Below 7: Chicken curry
I’ve been eating a lot of curries lately. Might have something to do with the season. It’s grey and gloomy which makes it the perfect time for comfort food. After all, what’s better than a spicy stew on a rainy autumn day?
Since I’m on a low-carb diet, rice and regular naan bread are off the menu. It’s possible to substitute cauliflower rice as a low-carb variant. There are also many recipes for keto naan online, but my baking attempts have been pretty unsuccessful with the exception of low-carb blueberry muffins. I tried to make pita bread with coconut flour and it came out sweet and not very bread-like. It could be that it’s just a question of finding the right recipe and experimenting a bit.
For now, I’m happy with my curry stew in a bowl and a chopped onion and cucumber salad on the side. It comes to roughly 30 grams of carbs for which I take 4u of insulin 30 minutes before eating. The blood sugars behave well with this meal and it’s rare that I go above 7 mmol/l (126 mg/dl). If it happens it’s because I don’t take enough insulin for the protein in the chicken, which causes a slow rise 3-4 hours after eating. Typical blood sugar results look like this:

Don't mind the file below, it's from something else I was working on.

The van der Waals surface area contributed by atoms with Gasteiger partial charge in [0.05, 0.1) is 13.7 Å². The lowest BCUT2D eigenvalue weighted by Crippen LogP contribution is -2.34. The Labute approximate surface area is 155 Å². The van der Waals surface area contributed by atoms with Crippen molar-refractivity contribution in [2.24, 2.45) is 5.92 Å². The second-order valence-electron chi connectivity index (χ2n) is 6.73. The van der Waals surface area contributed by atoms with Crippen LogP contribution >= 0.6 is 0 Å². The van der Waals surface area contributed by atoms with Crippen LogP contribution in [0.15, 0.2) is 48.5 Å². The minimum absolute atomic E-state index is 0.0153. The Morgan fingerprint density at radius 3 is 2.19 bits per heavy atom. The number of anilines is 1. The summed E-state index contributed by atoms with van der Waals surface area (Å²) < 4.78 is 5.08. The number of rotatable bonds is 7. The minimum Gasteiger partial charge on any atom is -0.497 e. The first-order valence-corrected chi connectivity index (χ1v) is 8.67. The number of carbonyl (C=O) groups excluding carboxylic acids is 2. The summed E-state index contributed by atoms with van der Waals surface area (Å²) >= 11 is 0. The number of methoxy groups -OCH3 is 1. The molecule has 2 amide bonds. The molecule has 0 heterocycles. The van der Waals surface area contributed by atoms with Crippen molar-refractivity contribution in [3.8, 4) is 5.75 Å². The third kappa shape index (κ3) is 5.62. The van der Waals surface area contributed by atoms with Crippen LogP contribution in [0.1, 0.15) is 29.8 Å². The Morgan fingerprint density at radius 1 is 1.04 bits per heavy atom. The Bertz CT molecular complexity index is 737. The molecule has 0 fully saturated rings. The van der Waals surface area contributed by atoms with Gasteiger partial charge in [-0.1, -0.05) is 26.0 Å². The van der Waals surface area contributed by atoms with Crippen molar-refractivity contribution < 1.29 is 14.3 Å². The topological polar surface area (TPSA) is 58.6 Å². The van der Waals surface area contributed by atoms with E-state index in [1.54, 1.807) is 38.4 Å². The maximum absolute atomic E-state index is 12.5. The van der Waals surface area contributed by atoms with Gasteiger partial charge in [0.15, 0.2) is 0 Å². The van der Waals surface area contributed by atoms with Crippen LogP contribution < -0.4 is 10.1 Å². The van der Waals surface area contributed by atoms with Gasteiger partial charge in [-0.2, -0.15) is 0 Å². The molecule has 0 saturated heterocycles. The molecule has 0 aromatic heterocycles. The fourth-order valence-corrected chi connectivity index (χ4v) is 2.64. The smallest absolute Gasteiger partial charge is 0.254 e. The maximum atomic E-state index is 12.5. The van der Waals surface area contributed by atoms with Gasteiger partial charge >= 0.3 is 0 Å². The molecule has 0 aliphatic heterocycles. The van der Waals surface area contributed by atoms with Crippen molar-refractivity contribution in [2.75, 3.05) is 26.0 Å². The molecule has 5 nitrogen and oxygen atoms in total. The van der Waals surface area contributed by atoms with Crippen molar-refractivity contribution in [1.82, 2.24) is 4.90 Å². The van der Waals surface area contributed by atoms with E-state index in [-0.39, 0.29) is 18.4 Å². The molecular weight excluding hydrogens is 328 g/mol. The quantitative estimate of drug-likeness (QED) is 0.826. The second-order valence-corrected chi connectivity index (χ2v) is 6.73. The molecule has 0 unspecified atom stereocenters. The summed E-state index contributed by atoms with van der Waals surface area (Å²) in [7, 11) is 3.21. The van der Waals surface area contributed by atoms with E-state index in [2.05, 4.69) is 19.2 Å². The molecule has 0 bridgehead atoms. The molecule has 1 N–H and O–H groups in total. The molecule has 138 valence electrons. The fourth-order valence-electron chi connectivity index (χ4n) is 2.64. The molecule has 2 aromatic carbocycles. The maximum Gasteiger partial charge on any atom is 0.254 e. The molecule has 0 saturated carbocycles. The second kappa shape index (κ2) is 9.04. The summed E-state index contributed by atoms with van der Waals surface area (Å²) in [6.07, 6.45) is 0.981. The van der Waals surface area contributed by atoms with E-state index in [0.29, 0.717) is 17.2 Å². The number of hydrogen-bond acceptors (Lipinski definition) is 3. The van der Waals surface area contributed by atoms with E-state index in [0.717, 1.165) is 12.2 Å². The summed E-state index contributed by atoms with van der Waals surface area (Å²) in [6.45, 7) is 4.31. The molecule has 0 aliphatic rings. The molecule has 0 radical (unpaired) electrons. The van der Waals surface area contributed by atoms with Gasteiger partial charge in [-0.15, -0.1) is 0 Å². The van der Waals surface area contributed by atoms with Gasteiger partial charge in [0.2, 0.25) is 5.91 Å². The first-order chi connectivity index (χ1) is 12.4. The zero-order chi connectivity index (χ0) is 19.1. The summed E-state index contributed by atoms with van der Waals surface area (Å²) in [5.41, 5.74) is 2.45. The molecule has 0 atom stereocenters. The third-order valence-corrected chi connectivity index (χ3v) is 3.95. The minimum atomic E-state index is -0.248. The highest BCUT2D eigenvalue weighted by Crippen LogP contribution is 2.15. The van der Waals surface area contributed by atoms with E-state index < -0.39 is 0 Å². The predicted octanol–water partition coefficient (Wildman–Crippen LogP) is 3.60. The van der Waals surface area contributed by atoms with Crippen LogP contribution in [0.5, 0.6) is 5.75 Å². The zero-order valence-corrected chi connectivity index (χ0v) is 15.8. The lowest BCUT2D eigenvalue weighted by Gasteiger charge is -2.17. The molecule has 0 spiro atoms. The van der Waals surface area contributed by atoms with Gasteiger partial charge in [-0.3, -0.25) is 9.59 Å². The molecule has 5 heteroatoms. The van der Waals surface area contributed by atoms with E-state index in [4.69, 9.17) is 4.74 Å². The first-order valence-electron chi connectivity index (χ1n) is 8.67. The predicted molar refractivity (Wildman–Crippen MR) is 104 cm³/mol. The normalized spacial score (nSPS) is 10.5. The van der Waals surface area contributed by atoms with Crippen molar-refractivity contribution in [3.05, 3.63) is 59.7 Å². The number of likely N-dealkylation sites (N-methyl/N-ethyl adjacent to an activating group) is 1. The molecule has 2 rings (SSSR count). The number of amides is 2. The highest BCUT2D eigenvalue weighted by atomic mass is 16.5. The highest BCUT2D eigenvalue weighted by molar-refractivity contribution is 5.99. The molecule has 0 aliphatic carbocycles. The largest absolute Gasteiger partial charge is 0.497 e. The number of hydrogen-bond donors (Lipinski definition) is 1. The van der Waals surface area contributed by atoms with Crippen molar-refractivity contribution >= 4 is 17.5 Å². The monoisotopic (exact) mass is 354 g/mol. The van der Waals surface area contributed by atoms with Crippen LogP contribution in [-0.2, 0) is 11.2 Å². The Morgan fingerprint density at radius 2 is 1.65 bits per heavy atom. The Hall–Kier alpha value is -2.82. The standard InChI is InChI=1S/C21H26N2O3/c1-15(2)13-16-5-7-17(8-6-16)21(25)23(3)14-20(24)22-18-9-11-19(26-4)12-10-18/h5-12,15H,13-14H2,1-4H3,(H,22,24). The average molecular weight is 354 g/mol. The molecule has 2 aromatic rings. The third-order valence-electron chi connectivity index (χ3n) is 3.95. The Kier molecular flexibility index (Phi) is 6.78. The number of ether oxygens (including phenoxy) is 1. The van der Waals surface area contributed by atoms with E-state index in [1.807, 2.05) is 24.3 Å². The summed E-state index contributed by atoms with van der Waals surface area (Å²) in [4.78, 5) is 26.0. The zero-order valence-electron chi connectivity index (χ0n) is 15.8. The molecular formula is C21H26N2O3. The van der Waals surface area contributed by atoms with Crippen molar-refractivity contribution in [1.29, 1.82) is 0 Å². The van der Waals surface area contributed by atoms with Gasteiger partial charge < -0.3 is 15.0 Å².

|Before Eating||Blood Glucose and Insulin|
|30 minutes||5.1 mmol/l (92 mg/dl)|
4u NovoRapid pre-bolused by 30 minutes for the carbs, 3u of ActRapid after eating for the protein in 200g of chicken.
|After Eating||Blood Glucose|
|1 hour||6.5 mmol/l (117 mg/dl)|
|2 hours||5.2 mmol/l (94 mg/dl)|
|3 hours||5.3 mmol/l (96 mg/dl)|
Stews and curries are perfect for lazy chefs like me. In addition to chicken curry, I eat a lot of goulashes and beef bourguignon. You can make a big batch and stick portions in the freezer. It saves time on cooking, which can be spent blogging instead.